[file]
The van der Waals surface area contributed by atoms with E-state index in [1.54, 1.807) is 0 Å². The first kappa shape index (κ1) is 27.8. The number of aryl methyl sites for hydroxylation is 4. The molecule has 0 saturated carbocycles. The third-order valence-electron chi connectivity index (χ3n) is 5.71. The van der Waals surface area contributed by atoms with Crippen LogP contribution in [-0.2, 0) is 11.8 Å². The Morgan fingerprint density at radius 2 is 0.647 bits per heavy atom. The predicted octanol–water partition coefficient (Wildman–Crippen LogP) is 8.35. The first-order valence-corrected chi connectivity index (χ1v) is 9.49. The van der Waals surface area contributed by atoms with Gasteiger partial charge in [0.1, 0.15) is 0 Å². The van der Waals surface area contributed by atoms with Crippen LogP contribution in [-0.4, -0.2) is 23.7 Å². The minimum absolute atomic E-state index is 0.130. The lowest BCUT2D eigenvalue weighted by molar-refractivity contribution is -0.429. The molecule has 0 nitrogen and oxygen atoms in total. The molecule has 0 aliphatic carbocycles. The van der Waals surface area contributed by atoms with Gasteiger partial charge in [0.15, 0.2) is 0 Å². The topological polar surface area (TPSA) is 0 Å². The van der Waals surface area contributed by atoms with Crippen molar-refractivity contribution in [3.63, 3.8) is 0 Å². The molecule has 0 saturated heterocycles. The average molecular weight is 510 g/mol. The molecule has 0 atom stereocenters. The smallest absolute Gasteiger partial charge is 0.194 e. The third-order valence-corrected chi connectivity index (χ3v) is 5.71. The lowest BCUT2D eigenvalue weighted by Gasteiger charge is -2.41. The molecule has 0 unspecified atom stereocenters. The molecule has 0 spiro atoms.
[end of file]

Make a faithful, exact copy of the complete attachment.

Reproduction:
The van der Waals surface area contributed by atoms with E-state index in [1.54, 1.807) is 0 Å². The first kappa shape index (κ1) is 27.8. The number of aryl methyl sites for hydroxylation is 4. The molecule has 0 saturated carbocycles. The third-order valence-electron chi connectivity index (χ3n) is 5.71. The van der Waals surface area contributed by atoms with Crippen LogP contribution in [-0.2, 0) is 11.8 Å². The Morgan fingerprint density at radius 2 is 0.647 bits per heavy atom. The predicted octanol–water partition coefficient (Wildman–Crippen LogP) is 8.35. The first-order valence-corrected chi connectivity index (χ1v) is 9.49. The van der Waals surface area contributed by atoms with Gasteiger partial charge in [0.1, 0.15) is 0 Å². The van der Waals surface area contributed by atoms with Crippen LogP contribution in [-0.4, -0.2) is 23.7 Å². The minimum absolute atomic E-state index is 0.130. The lowest BCUT2D eigenvalue weighted by molar-refractivity contribution is -0.429. The molecule has 0 nitrogen and oxygen atoms in total. The molecule has 0 aliphatic carbocycles. The van der Waals surface area contributed by atoms with Gasteiger partial charge in [0.15, 0.2) is 0 Å². The topological polar surface area (TPSA) is 0 Å². The van der Waals surface area contributed by atoms with Crippen molar-refractivity contribution in [3.63, 3.8) is 0 Å². The molecule has 0 saturated heterocycles. The average molecular weight is 510 g/mol. The molecule has 0 atom stereocenters. The smallest absolute Gasteiger partial charge is 0.194 e. The third-order valence-corrected chi connectivity index (χ3v) is 5.71. The lowest BCUT2D eigenvalue weighted by Gasteiger charge is -2.41. The molecule has 0 unspecified atom stereocenters. The molecule has 0 spiro atoms.